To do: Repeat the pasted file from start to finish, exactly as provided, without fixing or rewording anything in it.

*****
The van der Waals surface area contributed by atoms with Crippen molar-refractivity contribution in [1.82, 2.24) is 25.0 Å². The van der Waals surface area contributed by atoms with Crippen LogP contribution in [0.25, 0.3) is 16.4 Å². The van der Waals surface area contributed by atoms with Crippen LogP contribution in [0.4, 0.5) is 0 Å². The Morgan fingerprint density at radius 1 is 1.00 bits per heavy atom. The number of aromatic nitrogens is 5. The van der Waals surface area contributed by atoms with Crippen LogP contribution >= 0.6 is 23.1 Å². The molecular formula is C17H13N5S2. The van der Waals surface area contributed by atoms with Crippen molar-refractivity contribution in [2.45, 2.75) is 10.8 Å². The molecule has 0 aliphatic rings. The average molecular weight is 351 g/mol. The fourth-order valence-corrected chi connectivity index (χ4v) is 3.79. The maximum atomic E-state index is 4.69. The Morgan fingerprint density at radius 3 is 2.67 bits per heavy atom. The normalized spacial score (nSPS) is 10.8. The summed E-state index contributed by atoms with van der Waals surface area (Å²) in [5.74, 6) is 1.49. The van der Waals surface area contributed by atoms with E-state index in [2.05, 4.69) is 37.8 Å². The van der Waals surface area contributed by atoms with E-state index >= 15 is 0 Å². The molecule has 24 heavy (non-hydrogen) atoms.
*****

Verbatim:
The van der Waals surface area contributed by atoms with Crippen molar-refractivity contribution in [1.82, 2.24) is 25.0 Å². The van der Waals surface area contributed by atoms with Crippen LogP contribution in [0.25, 0.3) is 16.4 Å². The van der Waals surface area contributed by atoms with Crippen LogP contribution in [0.4, 0.5) is 0 Å². The Morgan fingerprint density at radius 1 is 1.00 bits per heavy atom. The number of aromatic nitrogens is 5. The van der Waals surface area contributed by atoms with Crippen LogP contribution >= 0.6 is 23.1 Å². The molecular formula is C17H13N5S2. The van der Waals surface area contributed by atoms with Crippen molar-refractivity contribution in [2.45, 2.75) is 10.8 Å². The molecule has 0 aliphatic rings. The average molecular weight is 351 g/mol. The fourth-order valence-corrected chi connectivity index (χ4v) is 3.79. The maximum atomic E-state index is 4.69. The Morgan fingerprint density at radius 3 is 2.67 bits per heavy atom. The normalized spacial score (nSPS) is 10.8. The summed E-state index contributed by atoms with van der Waals surface area (Å²) in [5.74, 6) is 1.49. The van der Waals surface area contributed by atoms with E-state index in [2.05, 4.69) is 37.8 Å². The van der Waals surface area contributed by atoms with E-state index >= 15 is 0 Å². The molecule has 24 heavy (non-hydrogen) atoms.